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The book, Binodini, is the story of a young woman, who is left to her own devices when her sickly husband dies soon after they are married. She returns to her village and lives there for a ... See full summary »
Aishwarya Rai Bachchan,
Abohomaan tells the story of Aniket, one of the finest filmmakers of Bengal in eastern India and the loves of his life. Devoted to his craft, Aniket met and fell in love with his wife ... See full summary »
Chitraganda: The Crowning Wish, is a lusciously lit and deeply personal drama about a choreographer considering a gender-reassignment surgery. The film also explores insights into how gender expression can affect families.
Sanjana was Rahul's fiancé. When Rahul was gone to India for official trip He is attracted to Nisha, and announces that he will be marrying her soon. Sanjana does not take kindly to this, ... See full summary »
An unemployed Manoj (alias Manu) is told by his mother that they need some money for his sister's forthcoming marriage, and he sets out to find some. For this purpose, he visits his former Calcutta-based girlfriend, Neerj alias Neeru, whom he was to marry, but who preferred to marry someone wealthier, in Calcutta. He rings the doorbell, and the door is answered by Neerja herself, and he is invited inside. They talk and update each other on their lives. Neerja puts on Manoj's raincoat, so she could go out and buy something to cook for him. She warns him not to open the door nor let anyone in. After Neerja leaves a man knocks on the door, and requests entry into the house to use the toilet. Manoj opens the door and lets the male use the facilities. When this male finishes his business, he refuses to leave, and sits and talks with Manoj. It is during this conversation that Manoj finds out the stark truth behind Neerja, her husband, and their married life.Written by
Aishwarya Rai Bachchan's role in the movie was offered to Kareena Kapoor because she was working on _Bride and Prejudice (2004)_ and was thought to be unavailable. Later, she took the role back when Kapoor herself became unavailable due to her other professional commitments. See more »
Ghosh brilliantly tells the simple story of two former lovers reunited by a rainy circumstance. He doesn't waste our time and money nor his money on useless subplots, unnecessary outdoor locations or irrelevant props. Through a simple story, he makes one think of complicated issues and circumstances that bring us together or drive us away from one another.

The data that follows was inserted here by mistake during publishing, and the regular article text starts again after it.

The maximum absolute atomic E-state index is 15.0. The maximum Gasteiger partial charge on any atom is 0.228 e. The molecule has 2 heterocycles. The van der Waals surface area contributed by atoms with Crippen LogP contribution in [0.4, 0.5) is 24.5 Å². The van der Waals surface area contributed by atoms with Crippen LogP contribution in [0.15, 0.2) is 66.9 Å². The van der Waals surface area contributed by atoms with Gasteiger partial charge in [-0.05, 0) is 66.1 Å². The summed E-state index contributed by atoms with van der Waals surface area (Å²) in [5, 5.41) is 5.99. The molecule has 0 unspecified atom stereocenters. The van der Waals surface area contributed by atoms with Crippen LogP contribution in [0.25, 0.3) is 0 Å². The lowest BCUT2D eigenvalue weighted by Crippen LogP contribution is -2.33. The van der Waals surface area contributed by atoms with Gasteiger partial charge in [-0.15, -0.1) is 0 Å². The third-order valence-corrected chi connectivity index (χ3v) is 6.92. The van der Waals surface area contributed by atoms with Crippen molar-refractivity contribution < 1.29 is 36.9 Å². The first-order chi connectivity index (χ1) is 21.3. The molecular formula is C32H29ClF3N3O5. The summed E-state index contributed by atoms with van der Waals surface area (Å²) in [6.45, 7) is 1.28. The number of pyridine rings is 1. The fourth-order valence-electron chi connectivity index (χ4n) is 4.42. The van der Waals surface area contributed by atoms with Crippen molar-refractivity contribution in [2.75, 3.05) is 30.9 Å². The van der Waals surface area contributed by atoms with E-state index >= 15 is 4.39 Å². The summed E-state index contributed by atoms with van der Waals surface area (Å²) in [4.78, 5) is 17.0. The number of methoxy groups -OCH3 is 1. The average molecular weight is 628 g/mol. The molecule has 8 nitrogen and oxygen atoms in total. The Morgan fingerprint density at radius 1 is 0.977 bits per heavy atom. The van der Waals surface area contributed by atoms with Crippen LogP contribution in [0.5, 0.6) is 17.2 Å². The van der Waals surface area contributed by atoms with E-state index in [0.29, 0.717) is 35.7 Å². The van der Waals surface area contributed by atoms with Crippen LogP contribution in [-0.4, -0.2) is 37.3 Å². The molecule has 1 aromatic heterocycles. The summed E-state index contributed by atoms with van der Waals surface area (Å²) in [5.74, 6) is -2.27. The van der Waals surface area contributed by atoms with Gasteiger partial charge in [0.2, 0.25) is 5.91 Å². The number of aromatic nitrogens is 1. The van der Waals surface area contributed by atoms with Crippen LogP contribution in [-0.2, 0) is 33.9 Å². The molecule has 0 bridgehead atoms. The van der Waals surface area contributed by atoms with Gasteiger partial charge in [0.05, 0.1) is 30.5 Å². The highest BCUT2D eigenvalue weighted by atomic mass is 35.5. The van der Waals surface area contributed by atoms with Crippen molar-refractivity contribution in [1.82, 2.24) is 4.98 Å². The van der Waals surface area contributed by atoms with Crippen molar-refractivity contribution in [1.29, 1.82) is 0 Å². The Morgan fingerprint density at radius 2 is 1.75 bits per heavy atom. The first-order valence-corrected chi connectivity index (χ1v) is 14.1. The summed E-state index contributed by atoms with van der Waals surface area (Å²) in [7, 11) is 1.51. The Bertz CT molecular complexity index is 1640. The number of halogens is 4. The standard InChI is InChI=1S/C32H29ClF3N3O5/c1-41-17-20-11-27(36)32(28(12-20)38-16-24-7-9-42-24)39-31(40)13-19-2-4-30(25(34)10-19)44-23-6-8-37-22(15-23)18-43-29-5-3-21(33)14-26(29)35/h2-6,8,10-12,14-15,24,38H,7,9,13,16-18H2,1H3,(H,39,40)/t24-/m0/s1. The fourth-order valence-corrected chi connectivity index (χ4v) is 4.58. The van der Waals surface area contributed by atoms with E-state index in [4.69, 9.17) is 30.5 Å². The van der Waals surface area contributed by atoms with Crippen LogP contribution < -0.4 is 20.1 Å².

'Raincoat' can also be seen as a character study. Manoj and Nirja's characters are very well written. As we compare both the characters in flashback and present time, we see that Manoj hasn't changed much in the years while Nirja hides her guilt but at the same time longs for Manoj. Nirja's the one who's changed. The two characters try their best to mask their present dilemmas by pretending to be happy with their respective lives but they just know one another too well and eventually discover the truth. Rain too plays an important role. It is a rainy day that brings the two lost people together yet it also plays a symbolic role that echos Nirja and Manoj's secret.
A film like this requires great acting and sadly neither Ajay nor Aishwarya are up to this mark. Ajay Devgan tries to deliver a sincere performance (but he doesn't seem to get into the character unlike in his best works e.g. 'Zakhm' and 'Company'). Aishwarya Rai delivers her finest work to date but like Devgan she too seems to have some difficulty playing her character and she doesn't quite get the Bengali Bao as Tabu did in 'The Namesake' or Rani did in 'Hey Ram'. Yet, she seems to do her best and one should appreciate that effort. However, it is Annu Kapoor as the sneaky landlord who steals the show and somewhat makes up for the shortcomings. In a brief role, he is a knockout. Supporting performances are fine especially especially the actress who plays the friend's wife.
Shobha Mudgal's mesmerizingly mysterious voice adds more to the quality of the mood and sound effect is very... effective. All in all, this is Ghosh's piece and he deserves most credit for putting O. Henry's work so delicately but brightly on screen. It is the writing that makes the characters rich and interesting. Definitely a rainy day flick, but one that may not appeal to all.
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